Partner Counseling, Referral Service Effective in Identifying People With Undiagnosed HIV in N.C., CDC Study Says
Voluntary partner counseling and referral services in North Carolina are effective methods to help identify individuals with undiagnosed HIV and could lead to behavior change that helps limit the spread of the virus, according to a study published in the Dec. 5 issue of the CDC's Morbidity and Mortality Weekly Report, Reuters reports. About one-quarter of the approximately 950,000 HIV-positive individuals in the United States are not aware of their HIV status, according to Reuters. Dr. Sam Dooley, associate director for science in the CDC's Division of HIV/AIDS Prevention, and colleagues analyzed North Carolina health data collected in 2001 to determine whether the state's PCRS program is effective at identifying sex and needle-sharing partners of recently diagnosed HIV-patients and encouraging those individuals to be tested (Simao, Reuters, 12/4). As part of the program -- which was established by the North Carolina Department of Health and Human Service in 1989 -- a disease intervention specialist conducts interviews with individuals newly diagnosed with HIV to learn about their sex and needle-sharing partners in the previous year. After receiving partner information, the specialist searches public health records to determine if any partners previously had been diagnosed as HIV-positive and then contacts remaining partners to notify them that they may have been exposed to HIV.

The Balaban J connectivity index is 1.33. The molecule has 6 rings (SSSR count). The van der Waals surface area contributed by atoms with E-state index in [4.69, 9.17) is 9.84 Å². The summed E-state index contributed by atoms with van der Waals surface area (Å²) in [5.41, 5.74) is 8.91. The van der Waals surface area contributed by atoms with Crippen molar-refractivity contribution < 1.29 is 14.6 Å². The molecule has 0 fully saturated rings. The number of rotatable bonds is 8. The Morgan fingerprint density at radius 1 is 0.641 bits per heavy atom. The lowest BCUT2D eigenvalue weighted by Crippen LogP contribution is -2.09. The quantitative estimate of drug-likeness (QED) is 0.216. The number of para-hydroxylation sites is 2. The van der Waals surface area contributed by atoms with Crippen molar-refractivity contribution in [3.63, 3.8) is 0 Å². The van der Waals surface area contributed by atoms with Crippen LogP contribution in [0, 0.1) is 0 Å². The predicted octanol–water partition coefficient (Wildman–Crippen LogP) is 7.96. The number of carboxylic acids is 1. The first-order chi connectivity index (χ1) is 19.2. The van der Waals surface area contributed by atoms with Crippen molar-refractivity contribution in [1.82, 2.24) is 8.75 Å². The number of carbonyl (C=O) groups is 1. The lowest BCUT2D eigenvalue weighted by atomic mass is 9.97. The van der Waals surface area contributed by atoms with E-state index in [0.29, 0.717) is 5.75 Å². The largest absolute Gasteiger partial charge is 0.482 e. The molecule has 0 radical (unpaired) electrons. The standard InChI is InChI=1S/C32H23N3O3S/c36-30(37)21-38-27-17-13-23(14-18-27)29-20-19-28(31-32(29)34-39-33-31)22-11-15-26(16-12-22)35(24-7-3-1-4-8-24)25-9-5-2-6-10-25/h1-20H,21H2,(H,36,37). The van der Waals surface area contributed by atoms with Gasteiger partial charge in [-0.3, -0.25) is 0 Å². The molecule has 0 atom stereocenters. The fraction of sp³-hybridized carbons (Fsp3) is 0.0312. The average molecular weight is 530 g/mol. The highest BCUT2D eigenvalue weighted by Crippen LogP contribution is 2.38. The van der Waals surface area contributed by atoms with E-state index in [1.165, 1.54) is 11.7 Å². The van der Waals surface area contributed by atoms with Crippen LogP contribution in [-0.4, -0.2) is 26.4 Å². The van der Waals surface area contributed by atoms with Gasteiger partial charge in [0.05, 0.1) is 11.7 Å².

In 2001, 1,603 individuals tested HIV-positive in North Carolina, and specialists identified through interviews 1,532 sex or needle-sharing partners from 1,379 newly infected individuals. Of the partners identified, 173 could not be contacted; 592 previously had been tested for HIV, with 404 testing positive, and 188 had tested HIV-negative, of whom 122 were retested. Seventeen of the individuals who retested were HIV-positive. Of the individuals who previously had not been tested, 488 were tested following PCRS, with 108, or 22%, testing HIV-positive, according to the study. The researchers concluded that North Carolina's PCRS program can effectively identify sex and needle-sharing partners with previously undiagnosed HIV (Foust et al., MMWR, 12/5).
Dooley "praised" North Carolina for allocating the resources and preparing the public for the PCRS program, according to Reuters. "If [PCRS] were done to this extent and this degree of success across the board, we would see a significant number of those folks who don't know they're infected learning that they are," Dooley said (Reuters, 12/5). The researchers said that after testing HIV-positive, individuals often reduce behaviors that might further spread the disease (MMWR, 12/5). A "disturbing" rise in sexually transmitted diseases led the CDC earlier this year to change its HIV/AIDS prevention strategy, according to Reuters (Reuters, 12/5). The CDC in April announced a new HIV/AIDS prevention strategy that shifts funding distribution away from community groups that provide education aimed at reducing unsafe sexual and drug-use behaviors in people who have not contracted HIV. According to the strategy, the government will invest most heavily in initiatives that focus on identifying people who are already HIV-positive, including the expansion of routine HIV testing to include pregnant women, injection drug users and individuals who engage in unprotected sex. The CDC has said that the current emphasis on community outreach prevention programs has proven ineffective, citing annual increases in the number of new HIV cases nationwide (Kaiser Daily HIV/AIDS Report, 8/18).